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White coat syndrome

Chavi Karkowsky, MD, Ob/Gyn & Women's Health, 12:27AM Apr 7, 2013

 

See? Even these headless mannequins look like they know what they're talking about.  Image By Pi. from Leiden, Holland (Lab 15 - Lab Coats) [CC-BY-2.0 (http://creativecommons.org/licenses/by/2.0)], via Wikimedia Commons

 

I wore my white coat during residency, primarily because I didn't have an office. I didn't have anywhere to leave my purse, One of the professional disadvantages of female gender is the absence of reliable pockets in your clothing, so the white coat served an important purpose that way. Every morning, I loaded up my wallet and pens and keys and papers and stethoscopes and beepers in those nice deep pockets, and left everything else in the car. 

When I graduated, and became a generalist attending, I stopped wearing my white coat. I had an office, after all, complete with secure place to stash my belongings. I also hate wearing layers, especially polyester ones. I'm also a relatively informal physician, and it just didn't feel like my style. 

When I started working as a perinatology attending, I started out as I had in my generalist practice - sans white coat. Over the last few months, though, I've been wearing it more. Some of it had to do with the climate control in my office (permanently set to arctic). But now it's (very slightly) warmer, and I haven't stopped, and I'm not sure why. Maybe I subconciously feel that subspecialists need to be more imposing? Maybe because I no longer see "my" patients, but consult on those of others? I'm not sure what my motivations have been, or how long it will last.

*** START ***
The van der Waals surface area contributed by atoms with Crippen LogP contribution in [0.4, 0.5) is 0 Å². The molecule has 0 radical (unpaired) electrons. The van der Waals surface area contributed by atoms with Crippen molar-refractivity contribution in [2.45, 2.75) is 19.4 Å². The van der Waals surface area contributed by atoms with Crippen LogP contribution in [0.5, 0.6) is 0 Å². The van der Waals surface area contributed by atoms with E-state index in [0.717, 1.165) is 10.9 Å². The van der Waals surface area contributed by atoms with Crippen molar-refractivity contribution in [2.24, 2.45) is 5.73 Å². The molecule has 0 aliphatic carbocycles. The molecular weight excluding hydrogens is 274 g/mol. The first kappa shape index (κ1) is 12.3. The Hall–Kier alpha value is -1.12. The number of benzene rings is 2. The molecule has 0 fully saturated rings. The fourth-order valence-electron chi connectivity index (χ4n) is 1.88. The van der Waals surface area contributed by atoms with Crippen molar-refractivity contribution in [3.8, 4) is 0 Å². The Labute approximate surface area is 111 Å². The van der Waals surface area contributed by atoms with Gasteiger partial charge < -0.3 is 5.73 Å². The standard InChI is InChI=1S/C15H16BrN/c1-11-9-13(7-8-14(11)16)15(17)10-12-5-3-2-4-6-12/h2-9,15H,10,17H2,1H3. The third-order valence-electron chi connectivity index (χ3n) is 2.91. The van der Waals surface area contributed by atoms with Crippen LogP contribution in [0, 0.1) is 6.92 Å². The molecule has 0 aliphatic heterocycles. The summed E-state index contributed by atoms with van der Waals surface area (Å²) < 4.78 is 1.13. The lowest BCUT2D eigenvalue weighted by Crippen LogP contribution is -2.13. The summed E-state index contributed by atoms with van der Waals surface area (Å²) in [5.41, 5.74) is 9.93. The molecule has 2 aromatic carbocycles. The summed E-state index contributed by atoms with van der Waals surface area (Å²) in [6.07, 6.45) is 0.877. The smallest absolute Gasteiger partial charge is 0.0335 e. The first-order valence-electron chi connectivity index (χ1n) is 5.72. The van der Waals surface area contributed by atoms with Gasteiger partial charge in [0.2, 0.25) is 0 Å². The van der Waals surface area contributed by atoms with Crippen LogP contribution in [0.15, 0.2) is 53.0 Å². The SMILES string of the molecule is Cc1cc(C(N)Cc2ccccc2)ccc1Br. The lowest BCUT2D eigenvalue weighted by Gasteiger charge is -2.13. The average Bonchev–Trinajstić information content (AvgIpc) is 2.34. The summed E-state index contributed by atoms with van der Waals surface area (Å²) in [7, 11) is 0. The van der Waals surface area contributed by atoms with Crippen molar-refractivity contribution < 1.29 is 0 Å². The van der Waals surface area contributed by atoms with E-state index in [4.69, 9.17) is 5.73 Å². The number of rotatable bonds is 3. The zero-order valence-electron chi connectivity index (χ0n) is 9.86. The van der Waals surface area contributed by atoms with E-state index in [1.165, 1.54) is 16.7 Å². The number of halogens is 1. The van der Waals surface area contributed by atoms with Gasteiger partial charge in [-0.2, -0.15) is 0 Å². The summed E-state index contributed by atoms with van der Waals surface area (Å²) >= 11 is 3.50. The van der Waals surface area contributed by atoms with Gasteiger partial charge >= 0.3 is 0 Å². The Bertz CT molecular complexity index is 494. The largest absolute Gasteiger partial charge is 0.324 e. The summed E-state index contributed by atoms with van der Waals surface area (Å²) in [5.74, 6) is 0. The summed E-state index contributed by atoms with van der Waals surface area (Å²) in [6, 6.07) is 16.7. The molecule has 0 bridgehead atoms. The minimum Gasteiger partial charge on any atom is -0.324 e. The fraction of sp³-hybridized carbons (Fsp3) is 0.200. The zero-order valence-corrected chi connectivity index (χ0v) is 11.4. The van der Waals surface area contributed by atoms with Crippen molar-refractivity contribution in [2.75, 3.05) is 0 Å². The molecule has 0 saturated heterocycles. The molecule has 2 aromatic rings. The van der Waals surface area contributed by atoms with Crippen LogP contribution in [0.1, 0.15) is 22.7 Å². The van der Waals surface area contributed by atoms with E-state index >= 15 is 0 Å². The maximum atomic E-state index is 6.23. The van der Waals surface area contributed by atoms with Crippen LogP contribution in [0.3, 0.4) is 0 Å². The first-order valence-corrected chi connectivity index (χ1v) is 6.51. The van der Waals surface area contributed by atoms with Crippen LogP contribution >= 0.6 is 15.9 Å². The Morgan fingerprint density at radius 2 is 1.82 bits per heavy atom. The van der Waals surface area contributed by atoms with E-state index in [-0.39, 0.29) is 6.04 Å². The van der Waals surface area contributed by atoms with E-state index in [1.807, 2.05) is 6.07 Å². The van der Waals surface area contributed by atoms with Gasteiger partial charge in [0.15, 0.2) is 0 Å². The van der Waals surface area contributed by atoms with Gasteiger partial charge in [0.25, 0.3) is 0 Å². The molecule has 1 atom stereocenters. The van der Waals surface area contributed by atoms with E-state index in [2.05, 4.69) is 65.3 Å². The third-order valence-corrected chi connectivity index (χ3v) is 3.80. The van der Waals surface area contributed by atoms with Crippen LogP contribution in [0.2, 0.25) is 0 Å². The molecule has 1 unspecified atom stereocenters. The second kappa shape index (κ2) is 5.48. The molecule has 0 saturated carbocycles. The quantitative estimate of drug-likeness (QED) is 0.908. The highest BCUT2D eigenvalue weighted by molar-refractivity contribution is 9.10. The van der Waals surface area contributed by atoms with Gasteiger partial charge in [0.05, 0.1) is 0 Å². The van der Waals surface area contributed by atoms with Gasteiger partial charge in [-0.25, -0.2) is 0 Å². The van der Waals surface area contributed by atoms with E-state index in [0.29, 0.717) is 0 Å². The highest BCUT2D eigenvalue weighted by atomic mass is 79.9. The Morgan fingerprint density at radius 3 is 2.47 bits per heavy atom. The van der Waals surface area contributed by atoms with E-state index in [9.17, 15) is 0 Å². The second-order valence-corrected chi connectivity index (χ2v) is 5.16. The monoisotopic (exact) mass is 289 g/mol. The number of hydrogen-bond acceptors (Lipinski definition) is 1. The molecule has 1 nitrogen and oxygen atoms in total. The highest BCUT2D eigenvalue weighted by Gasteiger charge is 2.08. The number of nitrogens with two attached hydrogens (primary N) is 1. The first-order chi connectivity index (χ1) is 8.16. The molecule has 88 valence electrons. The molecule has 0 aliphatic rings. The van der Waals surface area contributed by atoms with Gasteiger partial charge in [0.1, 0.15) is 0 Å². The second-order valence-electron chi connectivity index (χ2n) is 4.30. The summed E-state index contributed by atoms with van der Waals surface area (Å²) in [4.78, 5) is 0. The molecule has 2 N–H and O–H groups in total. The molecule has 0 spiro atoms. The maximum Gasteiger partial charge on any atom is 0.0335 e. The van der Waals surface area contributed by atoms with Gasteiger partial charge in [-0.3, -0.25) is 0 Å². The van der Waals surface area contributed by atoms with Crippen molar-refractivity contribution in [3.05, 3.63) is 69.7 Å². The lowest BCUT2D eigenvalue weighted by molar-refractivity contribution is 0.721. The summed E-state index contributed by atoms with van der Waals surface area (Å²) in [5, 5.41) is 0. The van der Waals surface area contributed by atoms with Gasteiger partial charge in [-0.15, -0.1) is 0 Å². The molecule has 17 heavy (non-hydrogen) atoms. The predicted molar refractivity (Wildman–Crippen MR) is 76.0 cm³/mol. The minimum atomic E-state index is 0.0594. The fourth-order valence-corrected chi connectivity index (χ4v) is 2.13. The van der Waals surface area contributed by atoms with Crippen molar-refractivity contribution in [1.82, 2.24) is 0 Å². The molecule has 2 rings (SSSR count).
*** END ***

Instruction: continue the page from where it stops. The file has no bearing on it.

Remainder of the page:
Poll: Do you wear your white physician coat when seeing patients in an office setting? Yes|No|Sometimes|
About This Blog

It's the best job in the world, except on the days when it's the worst. Here's a blog from the front lines of obstetrics.

Disclosure: Chavi Eve Karkowsky, MD, has disclosed no relevant financial relationships.

Poll: If the primiparous patient with a breech fetus at 24+4 weeks continues to labor and progress, you will: 1) Provide her with a cesarean section. It's the only reasonable thing to do once she's viable. |2) Offer her a vaginal breech delivery. The data on any advantage offered by section for breech in the peri-viable period is not impressive, and I think she should have the option before I give her a likely classical cesearean hysterotomy, which will seriously impact her future reproductive life. |

  • Chavi Karkowsky

    After a few years as an OB/GYN generalist, Chavi Karkowsky returned to training as an MFM Fellow. She recently completed her fellowship at Albert Einstein College of Medicine/Montefiore Medical Center in New York City, where she has stayed on as faculty.

 
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